We arrived on Thursday morning in Port-au-Prince and were struck by the overwhelming heat, poverty, and destruction. As we drive through the city of Port-au-Prince we see piles of rubble where homes once stood, other structures damaged beyond repair, and the relics of once magnificent cathedrals and palaces. Some of these buildings look like archeological ruins – it is hard to fathom that they were thriving institutions a few months ago. Some families with intact homes have taken to sleeping on the roof, rather than risking their lives were another earthquake to occur. We see some brave workers perched on top of damaged houses, using their bare hands and large metal mallets to slowly demolish the unstable remains of former homes. Throughout the city there are tents filling the cracks between buildings. These are perched side by side, with almost no space between them, especially in the massive tent cities which have taken over national parks, large golf courses, and other city spaces.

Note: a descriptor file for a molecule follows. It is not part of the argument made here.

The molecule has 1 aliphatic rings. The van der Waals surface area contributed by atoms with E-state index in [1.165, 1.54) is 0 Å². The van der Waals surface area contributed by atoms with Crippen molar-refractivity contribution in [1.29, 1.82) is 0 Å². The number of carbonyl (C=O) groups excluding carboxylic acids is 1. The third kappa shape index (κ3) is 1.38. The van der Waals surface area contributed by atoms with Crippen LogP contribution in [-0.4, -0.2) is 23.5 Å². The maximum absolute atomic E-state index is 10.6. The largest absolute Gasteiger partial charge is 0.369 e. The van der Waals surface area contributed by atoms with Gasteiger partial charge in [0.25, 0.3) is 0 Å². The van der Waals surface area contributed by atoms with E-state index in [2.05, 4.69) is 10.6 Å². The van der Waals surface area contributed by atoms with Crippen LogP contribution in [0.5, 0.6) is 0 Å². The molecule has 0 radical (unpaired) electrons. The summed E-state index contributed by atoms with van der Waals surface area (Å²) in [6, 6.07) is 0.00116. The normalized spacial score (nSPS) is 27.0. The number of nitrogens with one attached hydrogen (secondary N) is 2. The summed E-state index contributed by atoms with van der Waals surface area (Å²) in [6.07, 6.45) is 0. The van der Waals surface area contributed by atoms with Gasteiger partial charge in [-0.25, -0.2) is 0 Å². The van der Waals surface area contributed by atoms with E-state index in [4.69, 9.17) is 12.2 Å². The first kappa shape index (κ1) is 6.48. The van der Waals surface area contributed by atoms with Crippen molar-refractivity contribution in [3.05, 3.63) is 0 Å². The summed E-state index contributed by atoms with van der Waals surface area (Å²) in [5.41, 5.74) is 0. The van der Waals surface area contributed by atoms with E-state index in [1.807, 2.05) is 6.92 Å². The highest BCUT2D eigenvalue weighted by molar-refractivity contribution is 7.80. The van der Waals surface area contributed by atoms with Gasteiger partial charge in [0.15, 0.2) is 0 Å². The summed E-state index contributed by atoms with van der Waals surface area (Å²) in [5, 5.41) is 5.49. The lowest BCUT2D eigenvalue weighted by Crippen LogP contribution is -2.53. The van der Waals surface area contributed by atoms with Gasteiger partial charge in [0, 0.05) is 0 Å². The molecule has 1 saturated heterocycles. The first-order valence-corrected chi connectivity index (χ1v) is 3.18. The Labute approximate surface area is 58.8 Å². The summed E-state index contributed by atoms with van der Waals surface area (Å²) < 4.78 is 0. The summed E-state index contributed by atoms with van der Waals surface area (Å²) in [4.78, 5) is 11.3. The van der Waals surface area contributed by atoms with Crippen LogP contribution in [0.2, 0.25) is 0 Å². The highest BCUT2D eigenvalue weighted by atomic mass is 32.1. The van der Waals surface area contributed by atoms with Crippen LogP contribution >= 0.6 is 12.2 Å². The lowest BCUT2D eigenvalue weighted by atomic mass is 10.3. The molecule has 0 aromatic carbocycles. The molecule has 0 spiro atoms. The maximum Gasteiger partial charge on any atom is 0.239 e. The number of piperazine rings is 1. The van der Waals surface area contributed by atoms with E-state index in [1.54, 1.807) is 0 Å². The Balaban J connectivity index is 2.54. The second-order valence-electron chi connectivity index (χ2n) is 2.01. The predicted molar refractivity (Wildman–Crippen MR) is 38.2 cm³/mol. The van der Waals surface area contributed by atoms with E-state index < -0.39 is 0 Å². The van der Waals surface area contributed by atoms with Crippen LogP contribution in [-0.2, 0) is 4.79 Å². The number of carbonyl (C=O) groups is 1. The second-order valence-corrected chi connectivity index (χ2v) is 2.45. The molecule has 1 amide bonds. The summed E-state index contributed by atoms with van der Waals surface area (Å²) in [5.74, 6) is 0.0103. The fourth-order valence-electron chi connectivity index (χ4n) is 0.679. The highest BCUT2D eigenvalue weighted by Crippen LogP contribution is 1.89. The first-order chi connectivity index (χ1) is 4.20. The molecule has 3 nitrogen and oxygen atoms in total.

Our hotel is located directly across the street from one such tent city. 25,000 people have taken over a city park, sleeping in front of a public amphitheatre, and on top of every inch of remaining public space. Women sit by the doorway of their tents, sometimes cooking over an open fire. Children walk through alleyways, with or without shoes, and adolescent boys walk aimlessly.
WE CARE Solar has been asked to provide solar suitcases for medical relief efforts, rural maternity clinics, and mobile health units. We have found grassroots groups that will provide distribution networks for us, and a knowledgeable solar distributor who is willing to fabricate solar suitcases here in Haiti. We have been testing medical equipment to see how much energy they need, and have conducted interviews with several Haitians to learn more about energy supply and demand in this country.
I am struck by the warmth and openness of the people I have met and the determination to go forward Children come up to me and enjoy a handshake or hug, many people have initiated conversation. I am so impressed by the warm spirit that remains in so many, despite the profound hardship. As one man told me, “Life is time, patience and hope. If you give up hope, you give up on life.”